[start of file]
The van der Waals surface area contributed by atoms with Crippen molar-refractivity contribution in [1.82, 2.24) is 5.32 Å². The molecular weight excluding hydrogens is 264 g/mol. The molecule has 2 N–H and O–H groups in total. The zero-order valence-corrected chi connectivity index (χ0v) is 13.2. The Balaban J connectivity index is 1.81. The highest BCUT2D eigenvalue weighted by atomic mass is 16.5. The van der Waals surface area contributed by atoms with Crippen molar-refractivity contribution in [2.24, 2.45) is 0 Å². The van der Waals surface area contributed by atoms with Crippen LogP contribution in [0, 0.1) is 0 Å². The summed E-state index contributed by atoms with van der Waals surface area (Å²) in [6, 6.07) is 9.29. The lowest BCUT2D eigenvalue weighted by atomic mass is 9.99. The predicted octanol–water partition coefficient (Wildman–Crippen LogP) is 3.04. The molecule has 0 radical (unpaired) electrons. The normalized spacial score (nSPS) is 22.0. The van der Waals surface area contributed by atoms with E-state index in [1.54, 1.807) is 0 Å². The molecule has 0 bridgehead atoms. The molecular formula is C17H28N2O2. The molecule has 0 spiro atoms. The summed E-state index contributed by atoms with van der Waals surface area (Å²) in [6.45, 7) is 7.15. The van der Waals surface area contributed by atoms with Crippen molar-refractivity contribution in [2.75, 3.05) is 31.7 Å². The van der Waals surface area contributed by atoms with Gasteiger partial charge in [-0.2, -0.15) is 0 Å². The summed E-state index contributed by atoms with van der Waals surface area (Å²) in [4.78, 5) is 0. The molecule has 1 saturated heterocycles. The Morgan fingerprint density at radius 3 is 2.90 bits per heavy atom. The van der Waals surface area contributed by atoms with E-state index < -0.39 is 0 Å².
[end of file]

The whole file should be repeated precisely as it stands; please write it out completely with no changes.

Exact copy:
The van der Waals surface area contributed by atoms with Crippen molar-refractivity contribution in [1.82, 2.24) is 5.32 Å². The molecular weight excluding hydrogens is 264 g/mol. The molecule has 2 N–H and O–H groups in total. The zero-order valence-corrected chi connectivity index (χ0v) is 13.2. The Balaban J connectivity index is 1.81. The highest BCUT2D eigenvalue weighted by atomic mass is 16.5. The van der Waals surface area contributed by atoms with Crippen molar-refractivity contribution in [2.24, 2.45) is 0 Å². The van der Waals surface area contributed by atoms with Crippen LogP contribution in [0, 0.1) is 0 Å². The summed E-state index contributed by atoms with van der Waals surface area (Å²) in [6, 6.07) is 9.29. The lowest BCUT2D eigenvalue weighted by atomic mass is 9.99. The predicted octanol–water partition coefficient (Wildman–Crippen LogP) is 3.04. The molecule has 0 radical (unpaired) electrons. The normalized spacial score (nSPS) is 22.0. The van der Waals surface area contributed by atoms with E-state index in [1.54, 1.807) is 0 Å². The molecule has 0 bridgehead atoms. The molecular formula is C17H28N2O2. The molecule has 0 spiro atoms. The summed E-state index contributed by atoms with van der Waals surface area (Å²) in [6.45, 7) is 7.15. The van der Waals surface area contributed by atoms with Crippen molar-refractivity contribution in [2.75, 3.05) is 31.7 Å². The van der Waals surface area contributed by atoms with Gasteiger partial charge in [-0.2, -0.15) is 0 Å². The summed E-state index contributed by atoms with van der Waals surface area (Å²) in [4.78, 5) is 0. The molecule has 1 saturated heterocycles. The Morgan fingerprint density at radius 3 is 2.90 bits per heavy atom. The van der Waals surface area contributed by atoms with E-state index < -0.39 is 0 Å².